- So when they’re hundreds of thousands off… I’m not going to apologize for calling them out for a job poorly done. Which is precisely what happened again on Friday with November’s numbers.
Quote of the Day:
“The naked intellect is an extraordinarily inaccurate instrument.” – Madeline L’Engle
I know that a few readers got upset the last time I wrote about the jobs numbers. I even had one chastise me about criticizing the economists who had failed so intensely in predicting jobs added.
As I recall, the comment said something like, “There are so many factors involved in predicting such things. It’s unfair to expect them to be right.”
Yet, with all due respect, that’s what these people are paid to do. They’re supposed to be highly trained and studied in analyzing all of those factors.
So when they’re hundreds of thousands off… I’m not going to apologize for calling them out for a job poorly done. Which is precisely what happened again on Friday with November’s numbers.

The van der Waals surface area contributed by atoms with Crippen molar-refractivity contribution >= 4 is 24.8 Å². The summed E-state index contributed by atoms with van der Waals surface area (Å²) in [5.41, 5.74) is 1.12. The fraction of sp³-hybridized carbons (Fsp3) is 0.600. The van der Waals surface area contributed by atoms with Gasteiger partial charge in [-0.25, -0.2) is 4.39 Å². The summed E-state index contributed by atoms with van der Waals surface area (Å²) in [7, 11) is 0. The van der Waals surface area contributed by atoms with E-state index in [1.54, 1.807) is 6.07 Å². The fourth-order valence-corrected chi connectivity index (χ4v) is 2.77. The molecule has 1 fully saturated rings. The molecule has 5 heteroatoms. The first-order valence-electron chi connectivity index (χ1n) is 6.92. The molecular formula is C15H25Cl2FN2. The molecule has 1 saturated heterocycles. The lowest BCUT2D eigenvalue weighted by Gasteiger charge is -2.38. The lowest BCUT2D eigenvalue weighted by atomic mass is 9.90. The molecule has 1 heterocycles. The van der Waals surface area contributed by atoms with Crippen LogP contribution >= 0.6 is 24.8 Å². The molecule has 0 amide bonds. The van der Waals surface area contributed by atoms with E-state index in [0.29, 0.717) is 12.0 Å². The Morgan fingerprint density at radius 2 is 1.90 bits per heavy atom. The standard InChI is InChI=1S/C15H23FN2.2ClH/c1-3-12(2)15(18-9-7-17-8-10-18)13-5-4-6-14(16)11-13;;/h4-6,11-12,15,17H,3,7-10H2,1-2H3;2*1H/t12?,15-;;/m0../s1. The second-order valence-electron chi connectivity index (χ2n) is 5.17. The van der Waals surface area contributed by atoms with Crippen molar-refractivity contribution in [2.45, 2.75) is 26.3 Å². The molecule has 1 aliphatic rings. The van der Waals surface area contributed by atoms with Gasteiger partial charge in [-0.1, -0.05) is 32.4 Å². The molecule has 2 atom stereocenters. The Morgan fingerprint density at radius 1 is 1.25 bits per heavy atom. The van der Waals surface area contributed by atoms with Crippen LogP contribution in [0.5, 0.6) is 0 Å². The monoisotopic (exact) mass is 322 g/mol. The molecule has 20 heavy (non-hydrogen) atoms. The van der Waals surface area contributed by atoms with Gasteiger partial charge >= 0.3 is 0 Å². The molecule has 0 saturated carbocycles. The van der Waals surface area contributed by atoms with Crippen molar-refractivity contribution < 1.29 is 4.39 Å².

Economists expected 545,000 new positions added to the U.S. economy. Instead, there were only 210,000. Not even half of what should have happened according to their calculations.
Not even close. That’s a failing grade.
The more positive numbers reported on Friday don’t change a thing in that regard. Like how labor force participation rose a bit to 61.8%. (Though it remains 1.5% lower than February 2020 levels.) And how the unemployment rate fall to 4.2% instead of the 4.5% expected.
But a fail is still a fail for those economists. For the economy too, especially certain sectors considering the following data from Yahoo Finance:
- Leisure and hospitality “added just 23,000 payrolls after October’s increase of 170,000”